The Financial Conduct Authority (FCA) has published a discussion paper setting out tougher measures to strengthen financial promotion rules (advertising) against individuals who use loopholes to promote high-risk investments.
The paper will focus on 3 areas and the proposals are aimed to help retail investors make better decisions and follows feedback and a call for input on consumer investments.
The 3 areas being:
The FCA needs to find the correct balance between consumer protection and responsibility for their own actions whilst identifying any unintended consequences of the changes before the consultation on rule changes later this year.
Sheldon Mills the FCA’s executive director, consumers and competition said: “We are clear on wanting to deliver a consumer investment market which will work well for the millions of people who stand to benefit, our concerns are that too often consumers are investing in high-risk investments which they do not understand and could lead to significant and unexpected losses”.
Mills added: “We have already banned the mass-marketing of speculative mini-bonds and through our ongoing supervisory and enforcement actions we will continue to address the harm in this market. Latest proposals will reduce further risk of people taking on inappropriate high-risk investments that do not meet their needs”.
Facebook and Google have both been under fire for hosting scammers advertising on their platforms and the FCA has warned that social media giants are acting too slowly when it comes to curbing online scams.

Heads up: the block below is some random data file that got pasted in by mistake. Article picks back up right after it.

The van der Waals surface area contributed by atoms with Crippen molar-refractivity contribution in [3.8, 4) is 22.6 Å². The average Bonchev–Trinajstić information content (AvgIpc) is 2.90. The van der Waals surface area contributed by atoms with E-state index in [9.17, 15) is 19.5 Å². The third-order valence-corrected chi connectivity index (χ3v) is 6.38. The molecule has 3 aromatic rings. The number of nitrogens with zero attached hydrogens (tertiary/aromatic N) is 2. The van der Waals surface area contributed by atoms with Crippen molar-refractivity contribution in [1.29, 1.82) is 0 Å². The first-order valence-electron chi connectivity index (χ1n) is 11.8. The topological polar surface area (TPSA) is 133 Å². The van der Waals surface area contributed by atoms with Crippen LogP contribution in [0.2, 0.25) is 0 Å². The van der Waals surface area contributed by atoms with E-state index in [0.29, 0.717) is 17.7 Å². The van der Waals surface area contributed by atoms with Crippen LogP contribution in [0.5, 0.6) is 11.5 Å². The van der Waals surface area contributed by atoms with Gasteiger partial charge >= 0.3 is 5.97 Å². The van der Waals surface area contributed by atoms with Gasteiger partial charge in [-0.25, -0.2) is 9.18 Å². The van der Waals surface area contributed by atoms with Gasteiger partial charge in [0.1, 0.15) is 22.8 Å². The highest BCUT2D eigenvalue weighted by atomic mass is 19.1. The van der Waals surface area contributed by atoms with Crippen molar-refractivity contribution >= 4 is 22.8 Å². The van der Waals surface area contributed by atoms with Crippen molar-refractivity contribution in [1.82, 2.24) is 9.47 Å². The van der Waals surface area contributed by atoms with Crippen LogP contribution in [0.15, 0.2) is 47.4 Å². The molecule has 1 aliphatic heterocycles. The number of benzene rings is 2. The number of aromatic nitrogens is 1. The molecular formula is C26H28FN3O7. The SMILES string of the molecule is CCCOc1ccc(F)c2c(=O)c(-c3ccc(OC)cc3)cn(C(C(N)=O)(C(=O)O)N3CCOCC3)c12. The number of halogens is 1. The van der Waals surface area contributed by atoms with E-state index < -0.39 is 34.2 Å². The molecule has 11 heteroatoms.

Recent research by the FCA found 45% of investors did not consider “losing some money” as a potential risk of investing.
Caroline Dineage, Minister of State for Digital and Culture revealed last week that the government will consult later this year on online fraud measures. The announcement came after many industry coomentators urged the Government to include online investment scams in the Online Harms Bill currently passing through the House of Commons.
The FCA has requested feedback on the current paper before 1st July 2021.
The FCA’s proposals are welcome. We agree that the discussion paper shows the FCA is serious about reducing consumer harm by addressing the drivers proactively before it is allowed to develop in the advertising market. That said, we suggest more legal powers to prosecute are required to prevent unregulated firms advertising high risk, limited protection products that may cause serious financial detriment. The reality is that the FCA has no power over online/internet based promotions from anywhere on the planet and by making it is criminal act in the UK, powers would be gained to prosecute perpertrators anywhere in the world marketing to UK residents and then and extradite people for prosecution, much in the same way the USA does.